Why Pipeline Safety Is One Of Pennsylvania’s Next Big Energy Challenges

Jul 22, 2016

A first responder walks by the smoldering remains of a home destroyed by an explosion at a natural gas pipeline complex Friday, April 29, 2016 in Westmoreland County, Pennsylvania.
Credit Keith Srakocic / AP

On  the morning of April 29, a natural gas transmission line exploded in a field in Salem Township in western Pennsylvania. 

The blast was so powerful it ripped a 12-foot crater into the landscape, burned a section of the field with a quarter-mile radius and threw a 25-foot section of the 30-inch steel pipeline 100 feet away. At the time of the explosion, a 26-year-old man was in his house, a few hundred feet away. He was badly burned, and his home destroyed.

When local fire chief Bob Rosatti arrived at the scene, the flames were so hot, he had to stay in his truck.

“They were massive—I would say 300 feet at the least,” Rosatti says. “That was the biggest fireball I’d ever seen in my life. Thank god it was in a rural area. It could have been a lot worse if it had been in a more populous area.”

Two men walk the scene of a natural gas transmission line explosion in western Pennsylvania on April 29, 2016. The blast was so powerful, it ripped a 12-foot crater into the landscape and burned a section of the field with a quarter-mile radius.
Credit Reid Frazier / Allegheny Front

Investigators think external corrosion on the pipe is to blame for the blast. But they are still poring over a decade’s worth of pipe inspection reports to determine exactly what caused it.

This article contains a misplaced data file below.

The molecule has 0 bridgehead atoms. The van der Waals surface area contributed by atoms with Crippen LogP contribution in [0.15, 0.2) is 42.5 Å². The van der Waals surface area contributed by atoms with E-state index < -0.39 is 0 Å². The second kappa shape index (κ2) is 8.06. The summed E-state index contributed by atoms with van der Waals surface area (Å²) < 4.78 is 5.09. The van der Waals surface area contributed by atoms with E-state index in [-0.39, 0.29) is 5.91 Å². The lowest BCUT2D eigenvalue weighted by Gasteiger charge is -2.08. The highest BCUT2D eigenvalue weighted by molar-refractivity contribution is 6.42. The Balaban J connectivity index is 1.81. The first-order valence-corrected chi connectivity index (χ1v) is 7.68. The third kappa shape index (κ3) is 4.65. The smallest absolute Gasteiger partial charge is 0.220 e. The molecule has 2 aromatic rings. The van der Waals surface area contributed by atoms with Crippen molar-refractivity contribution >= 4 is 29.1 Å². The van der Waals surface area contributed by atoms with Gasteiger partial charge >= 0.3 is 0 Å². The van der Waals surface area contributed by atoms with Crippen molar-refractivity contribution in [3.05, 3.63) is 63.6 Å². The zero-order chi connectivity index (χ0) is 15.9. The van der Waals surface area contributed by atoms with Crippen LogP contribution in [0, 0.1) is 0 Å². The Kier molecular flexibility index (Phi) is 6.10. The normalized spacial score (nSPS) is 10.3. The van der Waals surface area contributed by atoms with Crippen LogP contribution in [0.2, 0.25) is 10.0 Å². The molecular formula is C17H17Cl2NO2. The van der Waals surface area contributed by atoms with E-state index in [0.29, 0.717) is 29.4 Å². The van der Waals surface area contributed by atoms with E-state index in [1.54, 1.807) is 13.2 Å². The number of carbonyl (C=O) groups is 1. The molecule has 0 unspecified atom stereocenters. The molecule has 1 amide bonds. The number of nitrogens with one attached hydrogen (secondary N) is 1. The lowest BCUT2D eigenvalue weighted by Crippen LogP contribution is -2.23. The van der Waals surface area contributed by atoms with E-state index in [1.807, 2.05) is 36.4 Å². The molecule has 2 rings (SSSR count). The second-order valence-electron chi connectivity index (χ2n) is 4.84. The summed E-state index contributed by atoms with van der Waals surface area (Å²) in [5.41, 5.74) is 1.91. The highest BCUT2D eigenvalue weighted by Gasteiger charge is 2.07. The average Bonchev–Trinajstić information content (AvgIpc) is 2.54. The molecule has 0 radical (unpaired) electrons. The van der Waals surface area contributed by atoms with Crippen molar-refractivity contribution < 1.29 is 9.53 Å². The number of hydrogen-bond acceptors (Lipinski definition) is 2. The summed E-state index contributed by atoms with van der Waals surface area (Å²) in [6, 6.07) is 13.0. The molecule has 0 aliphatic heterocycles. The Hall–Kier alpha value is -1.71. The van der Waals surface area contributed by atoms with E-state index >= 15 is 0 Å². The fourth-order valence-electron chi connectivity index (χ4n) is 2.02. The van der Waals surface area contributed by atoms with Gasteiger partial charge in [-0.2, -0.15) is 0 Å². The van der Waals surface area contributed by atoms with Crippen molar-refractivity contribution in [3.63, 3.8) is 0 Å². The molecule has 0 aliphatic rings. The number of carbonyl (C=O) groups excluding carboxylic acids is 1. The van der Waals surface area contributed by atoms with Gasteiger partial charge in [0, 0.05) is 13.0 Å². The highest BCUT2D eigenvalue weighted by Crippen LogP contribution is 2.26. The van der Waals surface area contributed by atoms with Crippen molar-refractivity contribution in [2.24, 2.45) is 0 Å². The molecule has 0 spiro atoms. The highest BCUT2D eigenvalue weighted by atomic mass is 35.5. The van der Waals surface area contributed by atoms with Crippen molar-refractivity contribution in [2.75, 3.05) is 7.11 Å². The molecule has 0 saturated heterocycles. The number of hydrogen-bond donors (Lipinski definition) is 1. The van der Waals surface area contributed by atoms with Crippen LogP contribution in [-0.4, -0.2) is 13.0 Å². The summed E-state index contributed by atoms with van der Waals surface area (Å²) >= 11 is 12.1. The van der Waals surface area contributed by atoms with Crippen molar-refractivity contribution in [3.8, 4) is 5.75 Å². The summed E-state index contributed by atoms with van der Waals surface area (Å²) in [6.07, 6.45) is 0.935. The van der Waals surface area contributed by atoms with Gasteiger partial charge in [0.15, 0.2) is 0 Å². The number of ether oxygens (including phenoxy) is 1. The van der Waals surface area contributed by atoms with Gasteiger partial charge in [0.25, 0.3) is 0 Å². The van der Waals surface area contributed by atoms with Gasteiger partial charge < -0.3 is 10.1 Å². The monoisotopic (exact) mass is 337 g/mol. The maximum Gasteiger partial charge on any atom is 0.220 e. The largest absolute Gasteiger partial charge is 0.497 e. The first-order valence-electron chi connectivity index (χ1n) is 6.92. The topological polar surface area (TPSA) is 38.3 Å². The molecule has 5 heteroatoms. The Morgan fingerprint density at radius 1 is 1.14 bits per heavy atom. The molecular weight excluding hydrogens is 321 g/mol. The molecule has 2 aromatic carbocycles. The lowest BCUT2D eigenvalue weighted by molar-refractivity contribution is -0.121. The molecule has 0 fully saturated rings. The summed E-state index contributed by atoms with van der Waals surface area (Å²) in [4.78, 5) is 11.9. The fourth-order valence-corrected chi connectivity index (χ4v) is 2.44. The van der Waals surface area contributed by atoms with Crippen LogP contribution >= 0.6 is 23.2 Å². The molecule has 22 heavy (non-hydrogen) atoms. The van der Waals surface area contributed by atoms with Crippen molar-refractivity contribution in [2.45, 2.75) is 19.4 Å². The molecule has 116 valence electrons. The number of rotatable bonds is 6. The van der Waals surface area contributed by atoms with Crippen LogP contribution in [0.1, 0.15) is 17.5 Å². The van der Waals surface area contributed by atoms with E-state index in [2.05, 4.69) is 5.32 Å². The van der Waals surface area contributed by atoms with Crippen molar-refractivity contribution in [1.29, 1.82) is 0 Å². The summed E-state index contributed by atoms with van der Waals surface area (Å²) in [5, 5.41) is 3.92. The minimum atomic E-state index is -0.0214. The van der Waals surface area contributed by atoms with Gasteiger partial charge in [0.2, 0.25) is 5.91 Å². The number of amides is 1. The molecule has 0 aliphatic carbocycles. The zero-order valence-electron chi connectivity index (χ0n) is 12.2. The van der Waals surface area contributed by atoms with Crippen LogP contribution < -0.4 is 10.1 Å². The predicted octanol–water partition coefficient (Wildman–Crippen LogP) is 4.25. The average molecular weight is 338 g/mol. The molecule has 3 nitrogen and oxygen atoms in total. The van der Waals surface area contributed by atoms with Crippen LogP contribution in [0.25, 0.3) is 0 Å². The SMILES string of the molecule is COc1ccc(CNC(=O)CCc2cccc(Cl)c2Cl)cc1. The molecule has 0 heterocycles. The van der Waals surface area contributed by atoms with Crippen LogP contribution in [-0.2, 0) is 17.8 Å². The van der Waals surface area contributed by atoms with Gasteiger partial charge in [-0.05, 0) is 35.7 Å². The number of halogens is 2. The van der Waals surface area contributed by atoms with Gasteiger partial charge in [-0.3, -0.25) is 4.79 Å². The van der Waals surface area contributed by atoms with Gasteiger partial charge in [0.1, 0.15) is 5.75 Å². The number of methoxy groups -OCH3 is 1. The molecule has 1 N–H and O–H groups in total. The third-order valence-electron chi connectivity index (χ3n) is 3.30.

The explosion comes as the federal government is undertaking a new effort to make gas transmission pipelines safer. It has become an even more urgent issue now that the country is building more pipelines, especially in the Northeast. The fracking boom in the Marcellus and Utica shales is a big reason for that. The Department of Energy predicts Pennsylvania and Ohio will nearly double their natural gas production by 2030.

These natural gas transmission lines carry gas at high pressure across long distances. Currently, there are 300,000 miles of these lines in the U.S. And many residents who live in the path of these new pipelines are asking if they should be worried about accidents like the one in Salem Township.

“They need to find a safe way to move gas,” says Lisa Segina, a Salem Township resident who leases her land for $20 a year to a company that stores gas under her property. “I understand we need it, we need energy. But there are safe ways to do it.”

Find more of this report on the site of our partner, Allegheny Front